When organ donation and forensic pathology collide

Organ donation inevitably deals with individuals whose cause of death is sudden. The great majority of cases that lead to organ donation in Europe and the USA arise from intracranial haemorrhage or thrombosis and the diagnosis is quite clear. Death or irreversible brain injury leading to a diagnosis of brain stem death does occur sometimes in circumstances where legal processes require police involvement or investigation. Such cases may involve trauma such as a road traffic accident or unexplained or unexpected death through falling or other trauma. The majority of countries do not have advisory frameworks which can assist coroners, procurator fiscals, medical examiners, district attorneys or judges to make decisions regarding the legitimacy of proceeding with organ donation in the context of the death of an individual which :-

  • may require police investigation or involvement
  • may require a post mortem examination  to establish a cause of death
  • where there may have been a criminal act contributing to death.

Sometimes the question over whether organ donation may proceed is left to the police officer deputising for the coroner, procurator fiscal, medical examiner or judicial office. In cases of uncertainty the default answer to the question of whether it is possible to proceed with organ donation is often  “no” because this represents the most risk averse perspective. Sadly in some cases the opportunity for organ donation is lost and the organs may be wasted.

Now I am not a lawyer and would not claim to have great insight in to legal or judicial processes in my own country let alone in other countries. I have, however, spoken to many lawyers and judicial officers who do have to make the kind of decisions that I refer to above. I believe that some of the difficulty in permitting organ donation in circumstances where the exact cause of death are not entirely clear, come from a few commonly held fears and probably a misconception over what evidence a forensic post mortem examination can provide.

Misconceptions and misunderstandings

  1. Organ donation will prevent a forensic post mortem taking place or will detract from the quality of evidence that can be acquired.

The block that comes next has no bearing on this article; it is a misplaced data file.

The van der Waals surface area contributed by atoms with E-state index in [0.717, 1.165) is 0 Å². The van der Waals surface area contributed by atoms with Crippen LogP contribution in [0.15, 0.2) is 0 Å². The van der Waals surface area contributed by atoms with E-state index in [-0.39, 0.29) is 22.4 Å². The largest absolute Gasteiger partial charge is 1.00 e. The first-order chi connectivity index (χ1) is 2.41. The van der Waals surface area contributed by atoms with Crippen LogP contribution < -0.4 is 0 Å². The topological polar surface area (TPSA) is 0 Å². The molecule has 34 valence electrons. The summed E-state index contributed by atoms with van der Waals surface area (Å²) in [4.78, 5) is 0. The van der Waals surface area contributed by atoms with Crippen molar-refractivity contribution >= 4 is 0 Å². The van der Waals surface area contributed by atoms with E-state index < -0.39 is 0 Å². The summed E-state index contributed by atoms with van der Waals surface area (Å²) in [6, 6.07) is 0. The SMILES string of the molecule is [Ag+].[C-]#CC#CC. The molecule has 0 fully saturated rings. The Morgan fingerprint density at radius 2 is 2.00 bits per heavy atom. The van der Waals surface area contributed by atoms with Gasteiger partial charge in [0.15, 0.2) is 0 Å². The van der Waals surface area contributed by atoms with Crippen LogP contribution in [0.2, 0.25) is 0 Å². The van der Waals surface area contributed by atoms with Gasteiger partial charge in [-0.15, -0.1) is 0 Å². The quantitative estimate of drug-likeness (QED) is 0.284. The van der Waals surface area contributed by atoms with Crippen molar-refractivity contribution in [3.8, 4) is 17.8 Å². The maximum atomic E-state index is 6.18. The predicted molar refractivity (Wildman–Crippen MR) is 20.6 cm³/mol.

This is not true. Samples for toxicology can be taken before organ procurement,organs removed can be photographed or biopsied to contribute to evidence and the body can still be examined forensically after donation. Furthermore, the surgical team can provide a detailed report which can be submitted in evidence which documents the findings in the chest and abdomen. I personally believe that the forensic evidence obtained from this process is probably far superior to that obtained from a body undergoing a forensic post mortem that has been stored in a refirgerator for 48 hours or more.

2. In the case of a brain dead but heart beating donor in which there is a suspicion of homicide, organ donation will be blamed by the defence legal team for the cause of death.

Brainstem death is a legal definition of death in the United Kingdom and a number of other countries. It is not possible to die twice. If brainstem death has been diagnosed the individual is legally dead,any intervention or event following this diagnosis is ‘post mortem’.

Here are a number of case stories. I have changed the details so that the cases are unidentifiable but they are all based on true events and serve to show some of the problems that can occur with organ donation in unexpected deaths. I have used the term duty legal officer to represent the coroner, district attorney, procurator fiscal or judge with legal authority to grant permission to enable organ donation to proceed.

Case 1. 

  • A young man in his 20’s was  stabbed in the chest with a knife. He sustained major haemorrhage and had a prolonged resuscitation after a hypotensive cardiac arrest. He was successfully resuscitated but sadly had no neurological function and was declared brain dead. The family indicated that they wished for the deceased to donate his organs for transplantation.